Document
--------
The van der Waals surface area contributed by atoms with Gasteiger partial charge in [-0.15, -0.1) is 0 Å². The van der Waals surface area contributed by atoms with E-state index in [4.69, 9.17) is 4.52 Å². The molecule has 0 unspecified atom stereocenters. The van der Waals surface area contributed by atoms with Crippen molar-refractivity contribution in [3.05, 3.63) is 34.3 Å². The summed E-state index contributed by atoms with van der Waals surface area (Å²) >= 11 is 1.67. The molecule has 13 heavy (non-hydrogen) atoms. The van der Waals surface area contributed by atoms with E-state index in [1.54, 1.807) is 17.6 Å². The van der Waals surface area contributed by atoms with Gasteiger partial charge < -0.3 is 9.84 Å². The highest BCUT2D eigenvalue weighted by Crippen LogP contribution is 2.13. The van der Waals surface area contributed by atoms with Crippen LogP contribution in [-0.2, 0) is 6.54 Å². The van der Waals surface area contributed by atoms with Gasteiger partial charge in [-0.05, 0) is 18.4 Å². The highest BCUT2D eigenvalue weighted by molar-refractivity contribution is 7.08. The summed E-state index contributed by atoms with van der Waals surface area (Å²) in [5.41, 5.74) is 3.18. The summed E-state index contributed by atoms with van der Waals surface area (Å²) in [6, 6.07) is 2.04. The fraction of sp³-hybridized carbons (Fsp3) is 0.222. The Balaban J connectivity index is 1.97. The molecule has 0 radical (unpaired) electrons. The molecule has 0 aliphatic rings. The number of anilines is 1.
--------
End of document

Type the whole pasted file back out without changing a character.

The van der Waals surface area contributed by atoms with Gasteiger partial charge in [-0.15, -0.1) is 0 Å². The van der Waals surface area contributed by atoms with E-state index in [4.69, 9.17) is 4.52 Å². The molecule has 0 unspecified atom stereocenters. The van der Waals surface area contributed by atoms with Crippen molar-refractivity contribution in [3.05, 3.63) is 34.3 Å². The summed E-state index contributed by atoms with van der Waals surface area (Å²) >= 11 is 1.67. The molecule has 13 heavy (non-hydrogen) atoms. The van der Waals surface area contributed by atoms with E-state index in [1.54, 1.807) is 17.6 Å². The van der Waals surface area contributed by atoms with Gasteiger partial charge < -0.3 is 9.84 Å². The highest BCUT2D eigenvalue weighted by Crippen LogP contribution is 2.13. The van der Waals surface area contributed by atoms with Crippen LogP contribution in [-0.2, 0) is 6.54 Å². The van der Waals surface area contributed by atoms with Gasteiger partial charge in [-0.05, 0) is 18.4 Å². The highest BCUT2D eigenvalue weighted by molar-refractivity contribution is 7.08. The summed E-state index contributed by atoms with van der Waals surface area (Å²) in [5.41, 5.74) is 3.18. The summed E-state index contributed by atoms with van der Waals surface area (Å²) in [6, 6.07) is 2.04. The fraction of sp³-hybridized carbons (Fsp3) is 0.222. The Balaban J connectivity index is 1.97. The molecule has 0 radical (unpaired) electrons. The molecule has 0 aliphatic rings. The number of anilines is 1.